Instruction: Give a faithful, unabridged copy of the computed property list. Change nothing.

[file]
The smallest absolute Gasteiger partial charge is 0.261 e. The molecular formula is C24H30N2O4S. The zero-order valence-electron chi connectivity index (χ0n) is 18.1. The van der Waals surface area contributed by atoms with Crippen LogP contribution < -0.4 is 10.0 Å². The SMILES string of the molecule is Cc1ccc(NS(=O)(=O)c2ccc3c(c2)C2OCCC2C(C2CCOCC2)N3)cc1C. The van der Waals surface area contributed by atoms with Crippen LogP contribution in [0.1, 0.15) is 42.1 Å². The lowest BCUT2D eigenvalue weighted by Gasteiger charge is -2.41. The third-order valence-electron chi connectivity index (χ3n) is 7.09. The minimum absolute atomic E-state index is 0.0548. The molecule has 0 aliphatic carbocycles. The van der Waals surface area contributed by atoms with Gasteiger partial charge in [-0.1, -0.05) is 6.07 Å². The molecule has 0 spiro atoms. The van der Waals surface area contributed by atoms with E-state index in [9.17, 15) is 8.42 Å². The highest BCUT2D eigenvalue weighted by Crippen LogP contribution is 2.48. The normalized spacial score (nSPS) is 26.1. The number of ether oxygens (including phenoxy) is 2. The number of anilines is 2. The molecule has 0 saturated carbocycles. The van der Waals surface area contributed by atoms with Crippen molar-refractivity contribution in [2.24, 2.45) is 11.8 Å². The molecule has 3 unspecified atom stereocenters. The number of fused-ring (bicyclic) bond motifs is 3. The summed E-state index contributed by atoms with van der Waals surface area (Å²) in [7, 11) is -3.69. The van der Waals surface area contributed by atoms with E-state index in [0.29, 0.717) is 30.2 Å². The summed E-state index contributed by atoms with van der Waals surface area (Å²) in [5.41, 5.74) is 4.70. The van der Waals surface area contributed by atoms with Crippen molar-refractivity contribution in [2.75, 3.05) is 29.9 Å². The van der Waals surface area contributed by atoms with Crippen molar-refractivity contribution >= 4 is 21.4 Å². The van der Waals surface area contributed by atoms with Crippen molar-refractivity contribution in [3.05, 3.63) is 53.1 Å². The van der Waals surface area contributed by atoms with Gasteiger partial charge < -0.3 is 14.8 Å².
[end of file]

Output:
The smallest absolute Gasteiger partial charge is 0.261 e. The molecular formula is C24H30N2O4S. The zero-order valence-electron chi connectivity index (χ0n) is 18.1. The van der Waals surface area contributed by atoms with Crippen LogP contribution < -0.4 is 10.0 Å². The SMILES string of the molecule is Cc1ccc(NS(=O)(=O)c2ccc3c(c2)C2OCCC2C(C2CCOCC2)N3)cc1C. The van der Waals surface area contributed by atoms with Crippen LogP contribution in [0.1, 0.15) is 42.1 Å². The lowest BCUT2D eigenvalue weighted by Gasteiger charge is -2.41. The third-order valence-electron chi connectivity index (χ3n) is 7.09. The minimum absolute atomic E-state index is 0.0548. The molecule has 0 aliphatic carbocycles. The van der Waals surface area contributed by atoms with Gasteiger partial charge in [-0.1, -0.05) is 6.07 Å². The molecule has 0 spiro atoms. The van der Waals surface area contributed by atoms with E-state index in [9.17, 15) is 8.42 Å². The highest BCUT2D eigenvalue weighted by Crippen LogP contribution is 2.48. The normalized spacial score (nSPS) is 26.1. The number of ether oxygens (including phenoxy) is 2. The number of anilines is 2. The molecule has 0 saturated carbocycles. The van der Waals surface area contributed by atoms with Crippen molar-refractivity contribution in [2.24, 2.45) is 11.8 Å². The molecule has 3 unspecified atom stereocenters. The number of fused-ring (bicyclic) bond motifs is 3. The summed E-state index contributed by atoms with van der Waals surface area (Å²) in [7, 11) is -3.69. The van der Waals surface area contributed by atoms with E-state index in [0.29, 0.717) is 30.2 Å². The summed E-state index contributed by atoms with van der Waals surface area (Å²) in [5.41, 5.74) is 4.70. The van der Waals surface area contributed by atoms with Crippen molar-refractivity contribution in [2.75, 3.05) is 29.9 Å². The van der Waals surface area contributed by atoms with Crippen molar-refractivity contribution >= 4 is 21.4 Å². The van der Waals surface area contributed by atoms with Crippen molar-refractivity contribution in [3.05, 3.63) is 53.1 Å². The van der Waals surface area contributed by atoms with Gasteiger partial charge < -0.3 is 14.8 Å².